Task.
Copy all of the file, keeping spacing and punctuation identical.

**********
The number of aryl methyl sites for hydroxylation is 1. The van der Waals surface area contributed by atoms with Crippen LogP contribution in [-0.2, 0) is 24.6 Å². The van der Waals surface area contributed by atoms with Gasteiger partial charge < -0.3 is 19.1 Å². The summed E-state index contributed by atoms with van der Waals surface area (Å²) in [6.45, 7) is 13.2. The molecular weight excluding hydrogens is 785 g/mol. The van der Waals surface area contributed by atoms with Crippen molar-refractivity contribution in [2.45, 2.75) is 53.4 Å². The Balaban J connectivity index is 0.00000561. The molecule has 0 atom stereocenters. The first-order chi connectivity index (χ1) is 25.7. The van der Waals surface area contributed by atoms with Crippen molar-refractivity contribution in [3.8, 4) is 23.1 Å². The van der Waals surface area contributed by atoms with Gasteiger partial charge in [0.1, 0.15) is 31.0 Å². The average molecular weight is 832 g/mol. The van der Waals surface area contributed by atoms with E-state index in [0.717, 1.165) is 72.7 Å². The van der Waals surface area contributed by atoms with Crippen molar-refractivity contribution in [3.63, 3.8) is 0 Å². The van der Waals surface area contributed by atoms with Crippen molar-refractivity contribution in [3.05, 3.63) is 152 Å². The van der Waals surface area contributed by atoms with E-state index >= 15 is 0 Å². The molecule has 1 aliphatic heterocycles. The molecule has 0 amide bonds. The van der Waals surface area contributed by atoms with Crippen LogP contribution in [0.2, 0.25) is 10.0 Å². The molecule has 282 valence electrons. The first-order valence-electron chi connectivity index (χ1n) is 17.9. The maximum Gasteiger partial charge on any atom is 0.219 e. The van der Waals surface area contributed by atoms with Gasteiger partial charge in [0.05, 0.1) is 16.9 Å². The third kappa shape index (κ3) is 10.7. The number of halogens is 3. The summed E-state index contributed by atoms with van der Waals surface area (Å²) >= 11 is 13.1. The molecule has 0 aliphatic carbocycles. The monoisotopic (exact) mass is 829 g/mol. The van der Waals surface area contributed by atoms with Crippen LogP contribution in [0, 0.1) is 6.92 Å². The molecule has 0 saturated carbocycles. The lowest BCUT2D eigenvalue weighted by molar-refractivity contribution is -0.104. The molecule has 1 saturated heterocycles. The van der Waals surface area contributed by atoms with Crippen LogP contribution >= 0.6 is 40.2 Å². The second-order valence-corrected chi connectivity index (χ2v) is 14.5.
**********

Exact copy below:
The number of aryl methyl sites for hydroxylation is 1. The van der Waals surface area contributed by atoms with Crippen LogP contribution in [-0.2, 0) is 24.6 Å². The van der Waals surface area contributed by atoms with Gasteiger partial charge < -0.3 is 19.1 Å². The summed E-state index contributed by atoms with van der Waals surface area (Å²) in [6.45, 7) is 13.2. The molecular weight excluding hydrogens is 785 g/mol. The van der Waals surface area contributed by atoms with Crippen molar-refractivity contribution in [2.45, 2.75) is 53.4 Å². The Balaban J connectivity index is 0.00000561. The molecule has 0 atom stereocenters. The first-order chi connectivity index (χ1) is 25.7. The van der Waals surface area contributed by atoms with Crippen molar-refractivity contribution in [3.8, 4) is 23.1 Å². The van der Waals surface area contributed by atoms with Gasteiger partial charge in [0.1, 0.15) is 31.0 Å². The average molecular weight is 832 g/mol. The van der Waals surface area contributed by atoms with E-state index in [0.717, 1.165) is 72.7 Å². The van der Waals surface area contributed by atoms with Crippen molar-refractivity contribution in [3.63, 3.8) is 0 Å². The van der Waals surface area contributed by atoms with Crippen molar-refractivity contribution in [3.05, 3.63) is 152 Å². The van der Waals surface area contributed by atoms with E-state index >= 15 is 0 Å². The molecule has 1 aliphatic heterocycles. The molecule has 0 amide bonds. The van der Waals surface area contributed by atoms with Crippen LogP contribution in [0.2, 0.25) is 10.0 Å². The molecule has 282 valence electrons. The first-order valence-electron chi connectivity index (χ1n) is 17.9. The maximum Gasteiger partial charge on any atom is 0.219 e. The van der Waals surface area contributed by atoms with Gasteiger partial charge in [0.05, 0.1) is 16.9 Å². The third kappa shape index (κ3) is 10.7. The number of halogens is 3. The summed E-state index contributed by atoms with van der Waals surface area (Å²) >= 11 is 13.1. The molecule has 0 aliphatic carbocycles. The monoisotopic (exact) mass is 829 g/mol. The van der Waals surface area contributed by atoms with Crippen LogP contribution in [0, 0.1) is 6.92 Å². The molecule has 0 saturated carbocycles. The lowest BCUT2D eigenvalue weighted by molar-refractivity contribution is -0.104. The molecule has 1 saturated heterocycles. The van der Waals surface area contributed by atoms with Crippen LogP contribution >= 0.6 is 40.2 Å². The second-order valence-corrected chi connectivity index (χ2v) is 14.5.